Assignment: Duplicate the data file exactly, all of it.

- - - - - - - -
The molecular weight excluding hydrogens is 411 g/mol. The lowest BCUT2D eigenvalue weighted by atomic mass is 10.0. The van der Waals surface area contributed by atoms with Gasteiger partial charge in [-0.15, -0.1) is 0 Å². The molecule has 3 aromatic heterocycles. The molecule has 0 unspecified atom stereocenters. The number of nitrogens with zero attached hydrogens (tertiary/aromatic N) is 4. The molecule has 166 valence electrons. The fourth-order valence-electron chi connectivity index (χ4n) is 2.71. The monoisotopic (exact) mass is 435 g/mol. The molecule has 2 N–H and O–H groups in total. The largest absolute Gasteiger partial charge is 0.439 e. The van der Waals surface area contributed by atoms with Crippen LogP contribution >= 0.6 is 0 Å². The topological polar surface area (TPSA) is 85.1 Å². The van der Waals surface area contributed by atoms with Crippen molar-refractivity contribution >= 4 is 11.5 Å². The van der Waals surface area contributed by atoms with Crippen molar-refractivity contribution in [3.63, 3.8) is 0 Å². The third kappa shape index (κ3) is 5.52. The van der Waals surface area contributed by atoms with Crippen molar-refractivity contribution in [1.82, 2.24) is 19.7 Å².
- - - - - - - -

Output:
The molecular weight excluding hydrogens is 411 g/mol. The lowest BCUT2D eigenvalue weighted by atomic mass is 10.0. The van der Waals surface area contributed by atoms with Gasteiger partial charge in [-0.15, -0.1) is 0 Å². The molecule has 3 aromatic heterocycles. The molecule has 0 unspecified atom stereocenters. The number of nitrogens with zero attached hydrogens (tertiary/aromatic N) is 4. The molecule has 166 valence electrons. The fourth-order valence-electron chi connectivity index (χ4n) is 2.71. The monoisotopic (exact) mass is 435 g/mol. The molecule has 2 N–H and O–H groups in total. The largest absolute Gasteiger partial charge is 0.439 e. The van der Waals surface area contributed by atoms with Crippen LogP contribution >= 0.6 is 0 Å². The topological polar surface area (TPSA) is 85.1 Å². The van der Waals surface area contributed by atoms with Crippen molar-refractivity contribution >= 4 is 11.5 Å². The van der Waals surface area contributed by atoms with Crippen molar-refractivity contribution in [3.63, 3.8) is 0 Å². The third kappa shape index (κ3) is 5.52. The van der Waals surface area contributed by atoms with Crippen molar-refractivity contribution in [1.82, 2.24) is 19.7 Å².